"Erudite" Tharoor tells Australia "essentially what outrage over racial attacks is all about"

Written by: Super Admin
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Sydney, Jan. 15 (ANI): While politicians, police and the media in Australia and India are busy debating racial attacks on Indian students, a single refreshing note of clarity has been sounded by India's Minister of State, Shashi Tharoor, who has sought to focus on what is at the heart of the matter.

While speaking to the Sydney Morning Herald, Tharoor made two important points: first, that Australia has a crime problem in the suburbs that it must attend to, and second, that India is within its rights to speak out when its citizens face danger.

"The whole racism issue has really coloured this debate in an unhealthy way, because when our media either seizes on that, or the Australian media in turn respond critically, we are essentially dealing with not black or brown or white, but red herrings," he said.

Despite the Victoria Police announcing the lack of evidence for a racial motive in Nitin Garg's murder in a Yarraville park early this month, Australian politicians have been saying that the country is a safe destination for international students.

Indian politicians and media are of the view that Australia is either in denial or avoiding the issue.

External Affairs Minister S. M. Krishna said Garg's death was a "heinous crime against humanity" that would have a bearing on bilateral relations.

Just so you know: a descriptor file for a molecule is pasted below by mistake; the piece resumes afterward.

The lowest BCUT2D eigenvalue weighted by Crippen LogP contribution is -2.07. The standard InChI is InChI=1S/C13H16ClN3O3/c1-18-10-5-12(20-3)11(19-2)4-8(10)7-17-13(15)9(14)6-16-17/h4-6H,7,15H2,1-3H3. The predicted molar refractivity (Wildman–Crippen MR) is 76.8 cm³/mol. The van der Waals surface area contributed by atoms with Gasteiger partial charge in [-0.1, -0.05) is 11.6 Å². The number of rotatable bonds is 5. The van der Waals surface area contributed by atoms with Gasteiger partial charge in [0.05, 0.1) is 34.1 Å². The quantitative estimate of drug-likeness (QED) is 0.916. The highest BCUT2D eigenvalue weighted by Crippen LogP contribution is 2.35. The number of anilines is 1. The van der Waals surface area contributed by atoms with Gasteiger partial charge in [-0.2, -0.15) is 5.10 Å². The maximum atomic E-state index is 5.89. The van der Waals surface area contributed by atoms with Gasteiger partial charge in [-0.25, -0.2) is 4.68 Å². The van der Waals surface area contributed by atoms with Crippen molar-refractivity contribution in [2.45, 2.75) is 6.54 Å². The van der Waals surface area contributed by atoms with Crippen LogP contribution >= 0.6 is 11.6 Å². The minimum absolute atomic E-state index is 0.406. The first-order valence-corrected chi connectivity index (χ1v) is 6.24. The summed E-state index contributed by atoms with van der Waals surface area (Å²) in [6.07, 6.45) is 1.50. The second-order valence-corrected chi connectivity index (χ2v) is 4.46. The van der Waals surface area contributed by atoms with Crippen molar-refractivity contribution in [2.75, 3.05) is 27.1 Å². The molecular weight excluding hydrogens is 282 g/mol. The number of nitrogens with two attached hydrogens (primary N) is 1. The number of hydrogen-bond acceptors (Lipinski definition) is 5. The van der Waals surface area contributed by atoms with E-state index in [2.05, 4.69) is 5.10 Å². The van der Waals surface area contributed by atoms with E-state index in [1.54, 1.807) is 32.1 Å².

But Tharoor advised Australia to deal with its internal crime while saying that bilateral relations would not suffer because of these incidents.

"We value our relationship with Australia, it's a friendly country. The truth is this is a problem of law and order, one that Australia is dealing with and needs to deal with internally. But it cannot but affect us when our citizens are reported to be suffering," he added.

In a few elegant words, Tharoor cut to the heart of the issue.

"For an Indian mother to hear that her son has been assaulted in Australia, it little matters to her whether he was assaulted because of his race, or because he was in the wrong place at the wrong time, or because he was the wrong colour or the wrong height, or was carrying an iPod. She doesn't want her son to be assaulted," he said.

"It's a very common human feeling and that's essentially what this is all about," he added. (ANI)

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